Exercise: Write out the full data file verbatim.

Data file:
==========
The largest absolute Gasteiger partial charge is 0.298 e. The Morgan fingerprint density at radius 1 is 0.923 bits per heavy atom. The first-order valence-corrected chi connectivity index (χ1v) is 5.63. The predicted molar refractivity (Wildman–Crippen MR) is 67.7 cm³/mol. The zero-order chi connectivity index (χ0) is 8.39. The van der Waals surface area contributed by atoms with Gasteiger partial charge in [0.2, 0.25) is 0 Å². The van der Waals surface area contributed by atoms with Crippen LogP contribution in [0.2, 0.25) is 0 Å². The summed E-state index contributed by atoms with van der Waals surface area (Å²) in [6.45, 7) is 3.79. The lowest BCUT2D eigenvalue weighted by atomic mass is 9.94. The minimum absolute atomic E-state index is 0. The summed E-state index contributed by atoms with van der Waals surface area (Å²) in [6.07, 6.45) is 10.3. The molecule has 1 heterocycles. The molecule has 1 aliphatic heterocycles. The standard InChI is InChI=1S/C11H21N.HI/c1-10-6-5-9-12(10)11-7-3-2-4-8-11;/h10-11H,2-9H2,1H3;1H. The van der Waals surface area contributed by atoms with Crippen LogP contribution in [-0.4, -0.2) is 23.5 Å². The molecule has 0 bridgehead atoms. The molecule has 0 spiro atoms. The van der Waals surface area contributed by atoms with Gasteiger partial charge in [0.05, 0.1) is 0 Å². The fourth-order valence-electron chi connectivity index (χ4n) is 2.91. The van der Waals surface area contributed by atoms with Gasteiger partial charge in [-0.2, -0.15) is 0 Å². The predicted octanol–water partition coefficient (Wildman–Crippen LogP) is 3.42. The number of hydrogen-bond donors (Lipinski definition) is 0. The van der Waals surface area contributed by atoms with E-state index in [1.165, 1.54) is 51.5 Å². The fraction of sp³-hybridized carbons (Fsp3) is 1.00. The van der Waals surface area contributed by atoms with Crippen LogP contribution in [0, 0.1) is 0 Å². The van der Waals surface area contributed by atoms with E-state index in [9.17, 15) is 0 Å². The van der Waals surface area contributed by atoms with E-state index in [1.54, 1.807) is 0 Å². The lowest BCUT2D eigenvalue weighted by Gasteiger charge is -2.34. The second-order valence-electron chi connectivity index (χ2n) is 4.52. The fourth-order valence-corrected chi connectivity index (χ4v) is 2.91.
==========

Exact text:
The largest absolute Gasteiger partial charge is 0.298 e. The Morgan fingerprint density at radius 1 is 0.923 bits per heavy atom. The first-order valence-corrected chi connectivity index (χ1v) is 5.63. The predicted molar refractivity (Wildman–Crippen MR) is 67.7 cm³/mol. The zero-order chi connectivity index (χ0) is 8.39. The van der Waals surface area contributed by atoms with Gasteiger partial charge in [0.2, 0.25) is 0 Å². The van der Waals surface area contributed by atoms with Crippen LogP contribution in [0.2, 0.25) is 0 Å². The summed E-state index contributed by atoms with van der Waals surface area (Å²) in [6.45, 7) is 3.79. The lowest BCUT2D eigenvalue weighted by atomic mass is 9.94. The minimum absolute atomic E-state index is 0. The summed E-state index contributed by atoms with van der Waals surface area (Å²) in [6.07, 6.45) is 10.3. The molecule has 1 heterocycles. The molecule has 1 aliphatic heterocycles. The standard InChI is InChI=1S/C11H21N.HI/c1-10-6-5-9-12(10)11-7-3-2-4-8-11;/h10-11H,2-9H2,1H3;1H. The van der Waals surface area contributed by atoms with Crippen LogP contribution in [-0.4, -0.2) is 23.5 Å². The molecule has 0 bridgehead atoms. The molecule has 0 spiro atoms. The van der Waals surface area contributed by atoms with Gasteiger partial charge in [0.05, 0.1) is 0 Å². The fourth-order valence-electron chi connectivity index (χ4n) is 2.91. The van der Waals surface area contributed by atoms with Gasteiger partial charge in [-0.2, -0.15) is 0 Å². The predicted octanol–water partition coefficient (Wildman–Crippen LogP) is 3.42. The number of hydrogen-bond donors (Lipinski definition) is 0. The van der Waals surface area contributed by atoms with E-state index in [1.165, 1.54) is 51.5 Å². The fraction of sp³-hybridized carbons (Fsp3) is 1.00. The van der Waals surface area contributed by atoms with Crippen LogP contribution in [0, 0.1) is 0 Å². The van der Waals surface area contributed by atoms with E-state index in [9.17, 15) is 0 Å². The van der Waals surface area contributed by atoms with E-state index in [1.54, 1.807) is 0 Å². The lowest BCUT2D eigenvalue weighted by Gasteiger charge is -2.34. The second-order valence-electron chi connectivity index (χ2n) is 4.52. The fourth-order valence-corrected chi connectivity index (χ4v) is 2.91.